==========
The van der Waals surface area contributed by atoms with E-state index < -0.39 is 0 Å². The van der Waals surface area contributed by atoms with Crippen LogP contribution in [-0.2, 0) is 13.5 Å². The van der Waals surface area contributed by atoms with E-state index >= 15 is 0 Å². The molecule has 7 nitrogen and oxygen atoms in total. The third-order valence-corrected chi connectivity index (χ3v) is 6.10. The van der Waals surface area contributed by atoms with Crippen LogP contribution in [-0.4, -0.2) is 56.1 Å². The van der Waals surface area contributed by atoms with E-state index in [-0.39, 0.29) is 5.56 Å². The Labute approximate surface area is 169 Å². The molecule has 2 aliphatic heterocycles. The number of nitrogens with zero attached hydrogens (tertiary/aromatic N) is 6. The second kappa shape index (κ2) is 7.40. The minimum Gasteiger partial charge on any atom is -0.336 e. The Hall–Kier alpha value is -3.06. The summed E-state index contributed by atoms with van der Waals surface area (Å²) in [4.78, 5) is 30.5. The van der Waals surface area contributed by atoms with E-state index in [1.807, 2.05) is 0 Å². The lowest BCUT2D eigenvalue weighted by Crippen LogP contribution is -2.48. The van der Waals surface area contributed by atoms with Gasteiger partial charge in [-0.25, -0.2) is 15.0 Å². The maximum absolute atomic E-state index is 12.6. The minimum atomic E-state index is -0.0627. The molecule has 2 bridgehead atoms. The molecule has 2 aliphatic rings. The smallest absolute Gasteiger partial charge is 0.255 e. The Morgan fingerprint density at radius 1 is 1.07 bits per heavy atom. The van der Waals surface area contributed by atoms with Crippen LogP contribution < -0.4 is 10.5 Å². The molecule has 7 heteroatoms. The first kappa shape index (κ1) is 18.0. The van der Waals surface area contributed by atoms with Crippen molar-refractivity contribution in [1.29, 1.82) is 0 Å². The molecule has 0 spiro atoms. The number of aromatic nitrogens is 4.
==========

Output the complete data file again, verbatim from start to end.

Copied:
The van der Waals surface area contributed by atoms with E-state index < -0.39 is 0 Å². The van der Waals surface area contributed by atoms with Crippen LogP contribution in [-0.2, 0) is 13.5 Å². The van der Waals surface area contributed by atoms with E-state index >= 15 is 0 Å². The molecule has 7 nitrogen and oxygen atoms in total. The third-order valence-corrected chi connectivity index (χ3v) is 6.10. The van der Waals surface area contributed by atoms with Crippen LogP contribution in [-0.4, -0.2) is 56.1 Å². The van der Waals surface area contributed by atoms with E-state index in [-0.39, 0.29) is 5.56 Å². The Labute approximate surface area is 169 Å². The molecule has 2 aliphatic heterocycles. The number of nitrogens with zero attached hydrogens (tertiary/aromatic N) is 6. The second kappa shape index (κ2) is 7.40. The minimum Gasteiger partial charge on any atom is -0.336 e. The Hall–Kier alpha value is -3.06. The summed E-state index contributed by atoms with van der Waals surface area (Å²) in [4.78, 5) is 30.5. The van der Waals surface area contributed by atoms with E-state index in [1.807, 2.05) is 0 Å². The lowest BCUT2D eigenvalue weighted by Crippen LogP contribution is -2.48. The van der Waals surface area contributed by atoms with Gasteiger partial charge in [-0.25, -0.2) is 15.0 Å². The maximum absolute atomic E-state index is 12.6. The minimum atomic E-state index is -0.0627. The molecule has 2 bridgehead atoms. The molecule has 2 aliphatic rings. The smallest absolute Gasteiger partial charge is 0.255 e. The Morgan fingerprint density at radius 1 is 1.07 bits per heavy atom. The van der Waals surface area contributed by atoms with Crippen LogP contribution < -0.4 is 10.5 Å². The molecule has 7 heteroatoms. The first kappa shape index (κ1) is 18.0. The van der Waals surface area contributed by atoms with Crippen molar-refractivity contribution in [1.29, 1.82) is 0 Å². The molecule has 0 spiro atoms. The number of aromatic nitrogens is 4.